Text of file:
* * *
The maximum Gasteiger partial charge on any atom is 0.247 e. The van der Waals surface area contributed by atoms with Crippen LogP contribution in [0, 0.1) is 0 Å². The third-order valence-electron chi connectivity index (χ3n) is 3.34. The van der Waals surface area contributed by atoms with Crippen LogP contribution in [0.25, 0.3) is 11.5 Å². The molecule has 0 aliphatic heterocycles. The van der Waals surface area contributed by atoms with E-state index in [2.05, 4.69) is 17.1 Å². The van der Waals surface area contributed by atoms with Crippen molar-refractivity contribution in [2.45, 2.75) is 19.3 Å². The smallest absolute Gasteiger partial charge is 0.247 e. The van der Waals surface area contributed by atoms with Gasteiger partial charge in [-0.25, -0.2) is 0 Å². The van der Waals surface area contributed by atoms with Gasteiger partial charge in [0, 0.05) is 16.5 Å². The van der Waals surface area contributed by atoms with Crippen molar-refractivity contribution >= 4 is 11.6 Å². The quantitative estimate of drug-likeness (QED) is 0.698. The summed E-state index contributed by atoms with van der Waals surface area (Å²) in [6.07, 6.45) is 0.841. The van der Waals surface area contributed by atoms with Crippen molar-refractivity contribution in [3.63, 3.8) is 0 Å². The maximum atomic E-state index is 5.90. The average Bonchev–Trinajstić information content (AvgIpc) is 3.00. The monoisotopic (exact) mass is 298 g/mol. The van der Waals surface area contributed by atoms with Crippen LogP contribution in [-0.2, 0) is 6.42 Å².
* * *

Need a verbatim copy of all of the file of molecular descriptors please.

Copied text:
The maximum Gasteiger partial charge on any atom is 0.247 e. The van der Waals surface area contributed by atoms with Crippen LogP contribution in [0, 0.1) is 0 Å². The third-order valence-electron chi connectivity index (χ3n) is 3.34. The van der Waals surface area contributed by atoms with Crippen LogP contribution in [0.25, 0.3) is 11.5 Å². The molecule has 0 aliphatic heterocycles. The van der Waals surface area contributed by atoms with E-state index in [2.05, 4.69) is 17.1 Å². The van der Waals surface area contributed by atoms with Crippen molar-refractivity contribution in [2.45, 2.75) is 19.3 Å². The smallest absolute Gasteiger partial charge is 0.247 e. The van der Waals surface area contributed by atoms with Gasteiger partial charge in [-0.25, -0.2) is 0 Å². The van der Waals surface area contributed by atoms with Gasteiger partial charge in [0, 0.05) is 16.5 Å². The van der Waals surface area contributed by atoms with Crippen molar-refractivity contribution >= 4 is 11.6 Å². The quantitative estimate of drug-likeness (QED) is 0.698. The summed E-state index contributed by atoms with van der Waals surface area (Å²) in [6.07, 6.45) is 0.841. The van der Waals surface area contributed by atoms with Crippen molar-refractivity contribution in [3.63, 3.8) is 0 Å². The maximum atomic E-state index is 5.90. The average Bonchev–Trinajstić information content (AvgIpc) is 3.00. The monoisotopic (exact) mass is 298 g/mol. The van der Waals surface area contributed by atoms with Crippen LogP contribution in [-0.2, 0) is 6.42 Å².